August 2013

How Low Can You Flow?

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Analysing the available data from the new Software 4 log on his hospital’s Dräger Primus machines, Dr Laws, has been able to help members of his department assess their individual performances regarding low and minimal flow anesthesia, adapt their routines and reduce their consumption of volatile gases by up to 40 percent
Sunderland Royal Hospital is a 970-bedded acute hospital serving a local community of 330,000 residents in one of the cities of North East of England. David Laws received his training in medicine and anaesthesia in this region and since 2001, he has worked as a consultant anaesthetist at City Hospitals Sunderland, NHS Foundation Trust. The reduction should have impacted the patients, in terms of a better breathing circuit and gas conditioning, for his hospital, which will be required to spend less on anaesthesia agents, and for the environment, since smaller volumes of greenhouse gases will be released. Dr Laws, who has been the department’s audit coordinator for the past ten years, believes that “The best measure, would be to monitor the degree to which volatile anaesthesia was being wasted while administering anaesthesia, as it is both – the most costly anaesthetic component delivered and also a significant contributor to environmental pollution.”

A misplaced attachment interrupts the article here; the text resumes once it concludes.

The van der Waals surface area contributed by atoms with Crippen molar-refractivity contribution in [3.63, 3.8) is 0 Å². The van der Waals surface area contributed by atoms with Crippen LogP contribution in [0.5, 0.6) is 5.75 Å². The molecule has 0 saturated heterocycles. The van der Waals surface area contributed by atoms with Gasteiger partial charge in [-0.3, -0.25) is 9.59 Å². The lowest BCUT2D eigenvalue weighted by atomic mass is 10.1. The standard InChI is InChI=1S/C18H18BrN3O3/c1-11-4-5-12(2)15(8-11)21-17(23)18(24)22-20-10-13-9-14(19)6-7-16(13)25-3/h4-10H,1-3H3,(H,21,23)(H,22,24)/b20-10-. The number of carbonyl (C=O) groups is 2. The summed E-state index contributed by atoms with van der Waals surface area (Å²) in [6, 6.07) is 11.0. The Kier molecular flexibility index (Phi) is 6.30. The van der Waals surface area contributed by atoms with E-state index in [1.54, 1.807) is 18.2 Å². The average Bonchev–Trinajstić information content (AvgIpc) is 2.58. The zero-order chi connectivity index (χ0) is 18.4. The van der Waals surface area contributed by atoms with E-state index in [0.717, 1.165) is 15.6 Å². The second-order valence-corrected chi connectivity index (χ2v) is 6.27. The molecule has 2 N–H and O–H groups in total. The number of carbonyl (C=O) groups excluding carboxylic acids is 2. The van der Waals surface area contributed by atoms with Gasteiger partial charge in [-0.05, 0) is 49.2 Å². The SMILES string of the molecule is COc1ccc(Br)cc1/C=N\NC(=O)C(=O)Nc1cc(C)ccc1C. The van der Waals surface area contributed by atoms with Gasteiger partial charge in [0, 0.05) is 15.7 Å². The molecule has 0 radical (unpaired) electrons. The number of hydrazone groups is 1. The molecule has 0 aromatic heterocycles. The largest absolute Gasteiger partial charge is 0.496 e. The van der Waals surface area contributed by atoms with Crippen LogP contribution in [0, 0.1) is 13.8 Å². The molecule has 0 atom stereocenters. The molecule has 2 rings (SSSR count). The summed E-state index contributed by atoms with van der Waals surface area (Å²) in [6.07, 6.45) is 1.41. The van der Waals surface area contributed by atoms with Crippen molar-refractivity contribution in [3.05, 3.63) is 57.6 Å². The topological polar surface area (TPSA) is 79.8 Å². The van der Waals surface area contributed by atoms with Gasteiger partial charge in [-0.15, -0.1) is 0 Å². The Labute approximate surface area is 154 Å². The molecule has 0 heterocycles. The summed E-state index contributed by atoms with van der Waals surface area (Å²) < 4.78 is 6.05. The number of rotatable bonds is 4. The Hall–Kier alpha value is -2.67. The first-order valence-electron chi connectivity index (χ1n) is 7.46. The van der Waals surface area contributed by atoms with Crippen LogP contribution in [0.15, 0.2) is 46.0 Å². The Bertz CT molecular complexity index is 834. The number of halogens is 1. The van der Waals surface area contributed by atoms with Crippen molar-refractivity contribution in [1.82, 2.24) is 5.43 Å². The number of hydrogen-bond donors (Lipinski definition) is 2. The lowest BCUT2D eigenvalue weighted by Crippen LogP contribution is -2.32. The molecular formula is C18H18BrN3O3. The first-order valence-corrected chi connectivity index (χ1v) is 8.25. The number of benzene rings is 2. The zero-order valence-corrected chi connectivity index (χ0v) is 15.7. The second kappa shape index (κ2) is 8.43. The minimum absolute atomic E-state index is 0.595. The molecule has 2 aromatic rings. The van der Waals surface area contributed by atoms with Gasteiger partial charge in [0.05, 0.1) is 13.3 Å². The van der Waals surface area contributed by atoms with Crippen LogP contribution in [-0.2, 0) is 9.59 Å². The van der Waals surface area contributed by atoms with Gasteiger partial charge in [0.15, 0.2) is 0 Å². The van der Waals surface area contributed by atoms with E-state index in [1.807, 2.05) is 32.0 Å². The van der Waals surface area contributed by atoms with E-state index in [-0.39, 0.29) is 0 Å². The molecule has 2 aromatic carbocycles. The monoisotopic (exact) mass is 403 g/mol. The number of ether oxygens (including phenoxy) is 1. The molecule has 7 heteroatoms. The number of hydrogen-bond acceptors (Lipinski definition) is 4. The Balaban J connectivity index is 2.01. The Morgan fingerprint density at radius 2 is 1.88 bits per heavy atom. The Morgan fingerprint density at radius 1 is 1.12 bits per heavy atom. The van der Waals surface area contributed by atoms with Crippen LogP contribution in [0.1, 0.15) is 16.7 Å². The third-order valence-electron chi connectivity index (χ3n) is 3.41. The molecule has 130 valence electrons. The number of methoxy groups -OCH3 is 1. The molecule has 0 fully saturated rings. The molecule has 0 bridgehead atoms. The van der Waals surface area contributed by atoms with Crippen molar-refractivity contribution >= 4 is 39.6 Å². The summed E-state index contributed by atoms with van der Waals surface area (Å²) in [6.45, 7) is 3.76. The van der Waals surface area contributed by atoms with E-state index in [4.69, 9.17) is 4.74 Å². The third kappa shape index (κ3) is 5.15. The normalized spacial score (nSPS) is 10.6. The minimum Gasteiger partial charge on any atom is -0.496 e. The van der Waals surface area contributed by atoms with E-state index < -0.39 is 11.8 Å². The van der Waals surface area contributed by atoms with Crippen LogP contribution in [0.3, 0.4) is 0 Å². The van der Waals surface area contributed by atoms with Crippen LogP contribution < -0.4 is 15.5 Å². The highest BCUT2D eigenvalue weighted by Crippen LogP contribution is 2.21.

The latest Software 4 update produces a summary of each anaesthetic delivered, stating the date, time, duration and total carrier gases consumed per administration. Importantly, it also now summarises volatile agent consumption (ml liquid) and volatile agent uptake (ml liquid) for each case.

Utilising volatile ratio

Using this new parameter, Dr Laws can now calculate not only the efficiency of volatile anaesthesia by case, but also the average volatile cost per hour. The figures generated would be extremely powerful since they would be based on a very wide sample-data from the hospital’s 21 operating room Primus machines. Having devised a suitable new way of demonstrating the efficiency of volatile anesthesia, Dr Laws then needed to prove its utility, make the results widely available and introduce the concept of using it as a measure of individual and departmental performance. Gaining universal acceptance for a new approach that his colleagues were likely to regard as an intrusion into their personal anaesthetic practice was always likely to be problematic. However, as Dr Laws explained, “There was a need to improve our use of sevoflurane quickly as we were threatened with a significant restriction on its availability in order to reduce anesthetic department drug costs. According to Dr Laws, “Whether anesthetists employed appropriate flows during anesthesia was previously regarded as a personal matter and, moreover, one that was best left unexplored.
However, when measuring the efficiency of circle breathing system used by monitoring volatile consumption, uptake ratios have proven to be an excellent method of analysing aspects of the performance of the anesthetic department and individuals within that department. We have achieved a significant reduction in volatile drug costs with an enhancement in the quality of patient care assisted by the objective data that can be derived from the Dräger Primus anesthetic machine logbook.”

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